Long standing members of the Scottish Parachute Club will recall the numerous difficult times
faced during the many years of parachuting activities at Strathallan. However few, if any, will disagree that the events of 1980 led to the worst year for the club. This contribution to the history of SPC details the events of that year, and also the period just prior when Strathallan saw one of its highest levels of parachuting activities ever.
During the late 1970s Strathallan reached one of its peak periods. Ronnie Groat was airfield manager and two Cessna 207s were in operation at the airfield. Two separate parachuting operations were in place on the airfield, that of SPC and also Paraclan. The two operations were virtually independent of each other however they operated in parallel simultaneously at the airfield. Politics were very rife between the two groups which made no difference to the level of enthusiasm that was very obviously present.
This period saw great advances in the sport in general. New ultra lightweight kit was appearing on the market. State of the art square canopies were catching on like the Strato Star, Flyer and Cloud, with rumours of even faster canopies like the GQ Security Unit about to appear on the scene. New “piggyback” systems were in use which allowed the more progressive jumpers to actually wear their reserve on their back, although not all were convinced that this would really catch on for safety reasons. Relative work (RW) was gaining popularity rapidly, although style and accuracy were still very much in vogue. The sport at this time seemed to know no limits as to where it would advance to next there was even talk of “in air video” being used. Strathallan was near the forefront of the leading edge UK DZs.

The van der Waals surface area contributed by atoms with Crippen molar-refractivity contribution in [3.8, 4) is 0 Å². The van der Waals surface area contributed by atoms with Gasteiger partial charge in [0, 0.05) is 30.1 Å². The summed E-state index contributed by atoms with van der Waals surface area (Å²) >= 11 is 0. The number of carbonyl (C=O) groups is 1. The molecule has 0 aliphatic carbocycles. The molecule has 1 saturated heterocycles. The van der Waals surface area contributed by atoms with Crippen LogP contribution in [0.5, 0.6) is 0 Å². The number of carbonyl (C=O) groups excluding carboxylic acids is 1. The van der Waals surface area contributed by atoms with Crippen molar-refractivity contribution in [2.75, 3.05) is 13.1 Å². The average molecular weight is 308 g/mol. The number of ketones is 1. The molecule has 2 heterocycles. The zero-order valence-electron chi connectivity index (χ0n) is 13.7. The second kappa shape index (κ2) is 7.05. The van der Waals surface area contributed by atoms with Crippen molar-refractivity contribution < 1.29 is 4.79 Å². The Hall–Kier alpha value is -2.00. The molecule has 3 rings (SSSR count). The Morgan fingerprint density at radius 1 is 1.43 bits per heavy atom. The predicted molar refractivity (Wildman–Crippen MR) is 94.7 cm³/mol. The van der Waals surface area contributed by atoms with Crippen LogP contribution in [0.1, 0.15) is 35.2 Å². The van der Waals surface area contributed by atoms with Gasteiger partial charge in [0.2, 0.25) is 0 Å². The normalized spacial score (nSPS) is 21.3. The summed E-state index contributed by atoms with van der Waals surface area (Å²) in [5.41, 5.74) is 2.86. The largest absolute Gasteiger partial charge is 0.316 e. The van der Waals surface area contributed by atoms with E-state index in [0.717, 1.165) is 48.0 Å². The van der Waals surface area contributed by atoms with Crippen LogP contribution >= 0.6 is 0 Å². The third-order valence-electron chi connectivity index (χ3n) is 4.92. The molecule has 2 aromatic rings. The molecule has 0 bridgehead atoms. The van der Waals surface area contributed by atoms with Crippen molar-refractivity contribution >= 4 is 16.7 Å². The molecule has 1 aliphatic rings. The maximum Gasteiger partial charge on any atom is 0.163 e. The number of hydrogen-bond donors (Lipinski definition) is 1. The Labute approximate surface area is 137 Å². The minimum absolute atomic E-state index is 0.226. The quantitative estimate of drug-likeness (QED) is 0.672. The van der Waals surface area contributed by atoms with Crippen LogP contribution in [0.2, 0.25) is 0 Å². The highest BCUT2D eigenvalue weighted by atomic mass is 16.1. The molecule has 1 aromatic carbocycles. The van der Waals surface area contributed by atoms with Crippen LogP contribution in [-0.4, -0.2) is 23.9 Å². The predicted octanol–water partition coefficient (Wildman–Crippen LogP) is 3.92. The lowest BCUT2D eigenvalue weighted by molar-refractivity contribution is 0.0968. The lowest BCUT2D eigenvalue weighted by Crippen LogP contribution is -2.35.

All was going well, that is until late 1979. Ronnie Groat moved on from his position of airfield manager to head for the Glenrothes school of parachuting based at Fife airport, taking with him one of the two Cessna 207s. Ronnie operated there with Tom Dickson as CCI, also taking a large number of the Strathallan jumpers with them. The other Cessna 207 moved off to Tyne and Wear to operate at Sunderland airport where it remained until the closure of the airport in 1984.